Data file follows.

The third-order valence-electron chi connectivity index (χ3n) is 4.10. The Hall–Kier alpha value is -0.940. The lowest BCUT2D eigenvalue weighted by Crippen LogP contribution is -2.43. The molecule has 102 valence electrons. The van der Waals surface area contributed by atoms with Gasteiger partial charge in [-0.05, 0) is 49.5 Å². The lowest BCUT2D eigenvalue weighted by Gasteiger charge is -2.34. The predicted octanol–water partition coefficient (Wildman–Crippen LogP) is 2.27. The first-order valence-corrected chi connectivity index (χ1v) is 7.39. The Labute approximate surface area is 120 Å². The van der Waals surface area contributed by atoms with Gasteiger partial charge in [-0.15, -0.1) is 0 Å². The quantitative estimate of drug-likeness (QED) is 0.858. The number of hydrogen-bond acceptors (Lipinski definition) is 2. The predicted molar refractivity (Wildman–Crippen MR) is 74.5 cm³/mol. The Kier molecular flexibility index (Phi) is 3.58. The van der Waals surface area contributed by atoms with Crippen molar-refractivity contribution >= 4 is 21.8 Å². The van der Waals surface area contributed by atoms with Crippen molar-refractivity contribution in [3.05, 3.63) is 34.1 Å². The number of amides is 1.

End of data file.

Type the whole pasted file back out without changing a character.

The third-order valence-electron chi connectivity index (χ3n) is 4.10. The Hall–Kier alpha value is -0.940. The lowest BCUT2D eigenvalue weighted by Crippen LogP contribution is -2.43. The molecule has 102 valence electrons. The van der Waals surface area contributed by atoms with Gasteiger partial charge in [-0.05, 0) is 49.5 Å². The lowest BCUT2D eigenvalue weighted by Gasteiger charge is -2.34. The predicted octanol–water partition coefficient (Wildman–Crippen LogP) is 2.27. The first-order valence-corrected chi connectivity index (χ1v) is 7.39. The Labute approximate surface area is 120 Å². The van der Waals surface area contributed by atoms with Gasteiger partial charge in [-0.15, -0.1) is 0 Å². The quantitative estimate of drug-likeness (QED) is 0.858. The number of hydrogen-bond acceptors (Lipinski definition) is 2. The predicted molar refractivity (Wildman–Crippen MR) is 74.5 cm³/mol. The Kier molecular flexibility index (Phi) is 3.58. The van der Waals surface area contributed by atoms with Crippen molar-refractivity contribution >= 4 is 21.8 Å². The van der Waals surface area contributed by atoms with Crippen molar-refractivity contribution in [3.05, 3.63) is 34.1 Å². The number of amides is 1.